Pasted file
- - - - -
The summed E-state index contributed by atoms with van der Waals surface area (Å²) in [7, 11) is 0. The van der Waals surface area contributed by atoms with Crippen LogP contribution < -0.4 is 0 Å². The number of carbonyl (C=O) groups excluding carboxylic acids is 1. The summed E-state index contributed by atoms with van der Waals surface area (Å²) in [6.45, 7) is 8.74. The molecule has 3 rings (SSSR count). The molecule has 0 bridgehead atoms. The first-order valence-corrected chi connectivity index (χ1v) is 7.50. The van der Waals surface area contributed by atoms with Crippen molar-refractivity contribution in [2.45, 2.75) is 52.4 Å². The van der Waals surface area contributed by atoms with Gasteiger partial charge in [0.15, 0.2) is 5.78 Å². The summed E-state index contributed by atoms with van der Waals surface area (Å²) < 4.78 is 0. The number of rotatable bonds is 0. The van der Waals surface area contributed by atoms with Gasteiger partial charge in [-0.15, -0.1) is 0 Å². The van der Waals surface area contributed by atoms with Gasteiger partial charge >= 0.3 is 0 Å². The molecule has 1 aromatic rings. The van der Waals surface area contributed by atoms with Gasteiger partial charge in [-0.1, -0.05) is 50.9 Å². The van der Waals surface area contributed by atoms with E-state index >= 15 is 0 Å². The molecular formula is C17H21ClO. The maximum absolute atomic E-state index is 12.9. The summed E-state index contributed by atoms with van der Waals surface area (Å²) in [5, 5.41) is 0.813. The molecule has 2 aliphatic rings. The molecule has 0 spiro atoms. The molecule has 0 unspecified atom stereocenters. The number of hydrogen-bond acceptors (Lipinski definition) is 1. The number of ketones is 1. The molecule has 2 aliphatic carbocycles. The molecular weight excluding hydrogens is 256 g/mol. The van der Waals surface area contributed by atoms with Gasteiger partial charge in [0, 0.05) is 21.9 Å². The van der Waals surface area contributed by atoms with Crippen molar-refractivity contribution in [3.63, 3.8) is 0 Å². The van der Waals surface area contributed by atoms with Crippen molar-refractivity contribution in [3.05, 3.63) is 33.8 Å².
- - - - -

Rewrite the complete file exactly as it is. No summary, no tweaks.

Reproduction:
The summed E-state index contributed by atoms with van der Waals surface area (Å²) in [7, 11) is 0. The van der Waals surface area contributed by atoms with Crippen LogP contribution < -0.4 is 0 Å². The number of carbonyl (C=O) groups excluding carboxylic acids is 1. The summed E-state index contributed by atoms with van der Waals surface area (Å²) in [6.45, 7) is 8.74. The molecule has 3 rings (SSSR count). The molecule has 0 bridgehead atoms. The first-order valence-corrected chi connectivity index (χ1v) is 7.50. The van der Waals surface area contributed by atoms with Crippen molar-refractivity contribution in [2.45, 2.75) is 52.4 Å². The van der Waals surface area contributed by atoms with Gasteiger partial charge in [0.15, 0.2) is 5.78 Å². The summed E-state index contributed by atoms with van der Waals surface area (Å²) < 4.78 is 0. The number of rotatable bonds is 0. The van der Waals surface area contributed by atoms with Gasteiger partial charge in [-0.15, -0.1) is 0 Å². The van der Waals surface area contributed by atoms with Gasteiger partial charge >= 0.3 is 0 Å². The molecule has 1 aromatic rings. The van der Waals surface area contributed by atoms with Gasteiger partial charge in [-0.1, -0.05) is 50.9 Å². The van der Waals surface area contributed by atoms with E-state index >= 15 is 0 Å². The molecular formula is C17H21ClO. The maximum absolute atomic E-state index is 12.9. The summed E-state index contributed by atoms with van der Waals surface area (Å²) in [5, 5.41) is 0.813. The molecule has 2 aliphatic rings. The molecule has 0 spiro atoms. The molecule has 0 unspecified atom stereocenters. The number of hydrogen-bond acceptors (Lipinski definition) is 1. The number of ketones is 1. The molecule has 2 aliphatic carbocycles. The molecular weight excluding hydrogens is 256 g/mol. The van der Waals surface area contributed by atoms with Gasteiger partial charge in [0, 0.05) is 21.9 Å². The van der Waals surface area contributed by atoms with Crippen molar-refractivity contribution in [3.63, 3.8) is 0 Å². The van der Waals surface area contributed by atoms with Crippen molar-refractivity contribution in [3.05, 3.63) is 33.8 Å².